Throttle Body Design Flaw Leads to Sticky Throttle/High Idle - LotusTalk - The Lotus Cars Community
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post #1 of 35 (permalink) Old 02-26-2011, 12:13 PM Thread Starter
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Throttle Body Design Flaw Leads to Sticky Throttle/High Idle

The Toyota throttle body on the 2005 Elise (cable linkage, not the throttle by wire of later years), has a design flaw which can lead to the throttle not fully closing when released. I have had the problem on two throttle bodies, and isolated the problem as the being same cause in both cases. The first time the throttle body was replaced under warranty (although I diagnosed the root cause before bringing it to the dealer). The second time I made a positioning bracket to fix the problem (it was out of warranty, and I didn’t want to spend $900 or more on a new throttle body).

The problem is that the butterfly valve shaft lateral position (and hence the position of the flap inside the throttle body bore) is set by the flap touching the walls of the bore. When the flap is open, only the very small portion of the flap next to the shaft is touching the bore, and thus is all that is positioning the shaft laterally. If there was no lateral pressure on the shaft, this wouldn’t be a problem. However, the torsion springs that force the throttle to close put a slight outward (towards the cable quartile) force on the shaft. (See “spring” picture.) It wasn’t the design intent for the springs to do this, but the nature of how they are wound causes them to push out just a tiny bit (at least the ones on the two throttle bodies I have had).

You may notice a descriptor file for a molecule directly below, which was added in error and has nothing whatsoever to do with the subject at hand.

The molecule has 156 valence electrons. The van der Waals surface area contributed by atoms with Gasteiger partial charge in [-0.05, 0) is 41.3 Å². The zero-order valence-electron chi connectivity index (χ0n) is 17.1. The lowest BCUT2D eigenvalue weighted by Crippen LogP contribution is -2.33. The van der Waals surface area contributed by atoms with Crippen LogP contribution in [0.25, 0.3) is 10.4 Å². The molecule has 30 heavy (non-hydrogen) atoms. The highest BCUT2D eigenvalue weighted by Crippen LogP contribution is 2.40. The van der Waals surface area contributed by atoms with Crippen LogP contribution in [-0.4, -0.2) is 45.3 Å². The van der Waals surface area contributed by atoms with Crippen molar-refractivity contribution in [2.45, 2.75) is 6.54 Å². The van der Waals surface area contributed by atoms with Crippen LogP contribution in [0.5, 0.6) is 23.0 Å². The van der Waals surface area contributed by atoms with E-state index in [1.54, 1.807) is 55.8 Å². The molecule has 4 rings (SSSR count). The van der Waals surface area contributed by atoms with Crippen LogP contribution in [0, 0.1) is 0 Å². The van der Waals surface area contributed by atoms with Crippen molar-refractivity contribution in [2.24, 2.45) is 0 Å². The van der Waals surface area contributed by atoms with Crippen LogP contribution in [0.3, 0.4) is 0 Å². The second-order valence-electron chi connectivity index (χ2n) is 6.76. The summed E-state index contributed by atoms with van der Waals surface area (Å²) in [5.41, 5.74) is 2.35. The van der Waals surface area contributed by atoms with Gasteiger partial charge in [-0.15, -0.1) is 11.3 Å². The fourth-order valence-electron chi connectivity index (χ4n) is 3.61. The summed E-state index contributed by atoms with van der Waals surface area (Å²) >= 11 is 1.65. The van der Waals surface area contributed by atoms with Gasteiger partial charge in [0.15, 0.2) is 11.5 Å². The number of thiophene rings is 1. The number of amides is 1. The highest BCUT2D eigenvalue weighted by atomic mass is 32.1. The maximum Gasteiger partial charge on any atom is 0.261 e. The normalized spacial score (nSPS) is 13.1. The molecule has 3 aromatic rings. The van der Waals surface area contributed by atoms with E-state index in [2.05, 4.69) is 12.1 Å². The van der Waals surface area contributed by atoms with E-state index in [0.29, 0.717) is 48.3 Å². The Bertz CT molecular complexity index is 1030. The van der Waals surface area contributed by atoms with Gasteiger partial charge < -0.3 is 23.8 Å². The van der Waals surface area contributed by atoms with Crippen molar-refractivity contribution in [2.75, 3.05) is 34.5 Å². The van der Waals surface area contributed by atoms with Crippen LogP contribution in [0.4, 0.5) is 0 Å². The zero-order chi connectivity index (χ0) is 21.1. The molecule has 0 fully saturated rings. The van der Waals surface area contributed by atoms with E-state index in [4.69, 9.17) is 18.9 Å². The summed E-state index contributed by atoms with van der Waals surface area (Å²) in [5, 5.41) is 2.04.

Eventually, this pressure causes the flap’s inner portion (near the shaft) on the quartile side to wear, which allows the shaft to shift towards the quartile when the valve is open. When the valve closes, the now out-of-round flap outer portions (away from the shaft) rub against the bore as it is closing. As the wear becomes worse, the rubbing friction (counter-torque to the springs) becomes significant enough to make it stick open unless the throttle is snapped closed. (“Wear pattern” picture shows the flap wear on one side. The picture makes it look a little larger than it is due to the light blooming in the camera.)

A proper design would have used a retaining ring, or a shoulder on the shaft fitting into a groove, or other method, to set the lateral position of the shaft, and not rely on the flap itself to be the positioner. A good design would at least have made sure that neither the torsion spring nor the throttle cable (or anything else) could cause even a slight lateral force on the shaft.